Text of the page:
What are the biologic and medical causes of obesity?

Obesity results when the body consumes more energy than it uses. Research points to several different factors that may influence weight gain. About 90% of people who diet gain every pound back that they lose regardless of their weight-loss method. Some evidence suggests that every person has an inherited weight range that varies by only about 10% either up or down from some set point. (For instance, a man whose “genetically-determined” weight is 200 pounds would tend to swing from 180 to 220 pounds, but would be unlikely to lose or gain more than this.) Genetic factors that influence fat metabolism and regulate certain hormones and proteins that affect appetite may play some part in 70% to 80% of obesity cases. 

The Biologic Pathway to Appetite
Appetite, and, thereby weight, is determined by processes that occur in both the brain and gastrointestinal tract. Eating patterns are regulated by feeding and satiety centers located in the hypothalamus and pituitary glands of the brain that respond to signals indicating high fat stores and hunger. A number of molecules are produced that further control this process by stimulating or suppressing appetite. In some cases genetic factors may produce imbalances in these chemicals:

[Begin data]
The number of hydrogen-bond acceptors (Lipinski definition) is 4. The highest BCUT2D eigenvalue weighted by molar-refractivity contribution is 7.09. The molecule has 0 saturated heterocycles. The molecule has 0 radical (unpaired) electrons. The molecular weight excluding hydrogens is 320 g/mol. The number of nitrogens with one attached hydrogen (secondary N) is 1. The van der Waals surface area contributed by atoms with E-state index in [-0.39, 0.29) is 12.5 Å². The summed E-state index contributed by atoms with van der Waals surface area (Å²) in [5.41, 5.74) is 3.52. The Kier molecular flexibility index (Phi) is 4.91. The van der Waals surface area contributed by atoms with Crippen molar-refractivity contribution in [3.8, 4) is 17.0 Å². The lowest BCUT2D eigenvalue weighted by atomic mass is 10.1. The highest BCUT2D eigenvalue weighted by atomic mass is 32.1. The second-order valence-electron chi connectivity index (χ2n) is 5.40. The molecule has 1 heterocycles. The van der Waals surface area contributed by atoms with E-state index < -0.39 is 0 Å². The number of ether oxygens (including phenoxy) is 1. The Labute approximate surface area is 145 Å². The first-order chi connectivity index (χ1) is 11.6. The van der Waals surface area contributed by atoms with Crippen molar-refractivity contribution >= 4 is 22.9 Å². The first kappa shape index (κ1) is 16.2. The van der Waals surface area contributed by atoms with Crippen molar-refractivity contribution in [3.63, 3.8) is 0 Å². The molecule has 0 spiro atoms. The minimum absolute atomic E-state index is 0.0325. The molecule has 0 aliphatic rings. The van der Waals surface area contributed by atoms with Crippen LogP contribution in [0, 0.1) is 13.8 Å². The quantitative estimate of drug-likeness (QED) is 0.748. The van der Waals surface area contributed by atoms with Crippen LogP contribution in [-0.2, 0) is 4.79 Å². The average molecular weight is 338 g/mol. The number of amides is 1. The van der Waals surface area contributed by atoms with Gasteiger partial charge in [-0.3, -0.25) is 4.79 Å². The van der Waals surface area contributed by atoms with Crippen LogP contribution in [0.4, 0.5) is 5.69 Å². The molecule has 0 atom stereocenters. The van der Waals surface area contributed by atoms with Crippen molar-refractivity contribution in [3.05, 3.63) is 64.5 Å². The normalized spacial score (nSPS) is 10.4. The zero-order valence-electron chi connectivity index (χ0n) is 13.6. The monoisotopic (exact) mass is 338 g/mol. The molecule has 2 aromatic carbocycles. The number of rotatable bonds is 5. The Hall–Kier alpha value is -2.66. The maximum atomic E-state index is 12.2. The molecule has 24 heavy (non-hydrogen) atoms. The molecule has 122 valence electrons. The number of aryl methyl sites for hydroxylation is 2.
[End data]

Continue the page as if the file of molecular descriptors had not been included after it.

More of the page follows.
• Insulin. Insulin is a hormone that is critical in the conversion of blood sugar (glucose) into energy. The process of digestion breaks down carbohydrates from our diet into sugar molecules (of which glucose is one) and proteins from our diet into their smaller components, amino acids. Right after a meal, the amount of glucose in the blood rises and signals the release of insulin, which then pours into the bloodstream. Insulin enables the glucose and amino acids to enter cells in the body, importantly, those in the muscles. Here, insulin and other hormones direct whether these nutrients will be burned for energy or stored for future use. The inability to use insulin efficiently (insulin resistance) has been associated with both obesity and diabetes.